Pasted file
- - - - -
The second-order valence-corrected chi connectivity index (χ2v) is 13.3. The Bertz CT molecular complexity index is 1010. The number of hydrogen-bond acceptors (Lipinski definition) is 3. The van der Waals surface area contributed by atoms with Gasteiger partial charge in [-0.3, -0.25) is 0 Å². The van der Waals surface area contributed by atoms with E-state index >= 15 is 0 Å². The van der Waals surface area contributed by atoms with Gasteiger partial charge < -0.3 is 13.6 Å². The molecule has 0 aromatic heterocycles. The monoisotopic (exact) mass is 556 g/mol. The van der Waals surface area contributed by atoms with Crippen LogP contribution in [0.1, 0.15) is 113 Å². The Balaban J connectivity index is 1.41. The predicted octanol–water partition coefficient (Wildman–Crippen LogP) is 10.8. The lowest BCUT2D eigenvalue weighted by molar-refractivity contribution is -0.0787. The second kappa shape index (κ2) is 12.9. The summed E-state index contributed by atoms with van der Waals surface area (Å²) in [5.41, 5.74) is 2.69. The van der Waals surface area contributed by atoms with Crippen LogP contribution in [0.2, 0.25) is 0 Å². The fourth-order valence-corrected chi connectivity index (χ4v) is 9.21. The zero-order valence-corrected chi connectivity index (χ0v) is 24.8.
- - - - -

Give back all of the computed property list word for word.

The second-order valence-corrected chi connectivity index (χ2v) is 13.3. The Bertz CT molecular complexity index is 1010. The number of hydrogen-bond acceptors (Lipinski definition) is 3. The van der Waals surface area contributed by atoms with Gasteiger partial charge in [-0.3, -0.25) is 0 Å². The van der Waals surface area contributed by atoms with E-state index >= 15 is 0 Å². The van der Waals surface area contributed by atoms with Gasteiger partial charge < -0.3 is 13.6 Å². The molecule has 0 aromatic heterocycles. The monoisotopic (exact) mass is 556 g/mol. The van der Waals surface area contributed by atoms with Crippen LogP contribution in [0.1, 0.15) is 113 Å². The Balaban J connectivity index is 1.41. The predicted octanol–water partition coefficient (Wildman–Crippen LogP) is 10.8. The lowest BCUT2D eigenvalue weighted by molar-refractivity contribution is -0.0787. The second kappa shape index (κ2) is 12.9. The summed E-state index contributed by atoms with van der Waals surface area (Å²) in [5.41, 5.74) is 2.69. The van der Waals surface area contributed by atoms with Crippen LogP contribution in [0.2, 0.25) is 0 Å². The fourth-order valence-corrected chi connectivity index (χ4v) is 9.21. The zero-order valence-corrected chi connectivity index (χ0v) is 24.8.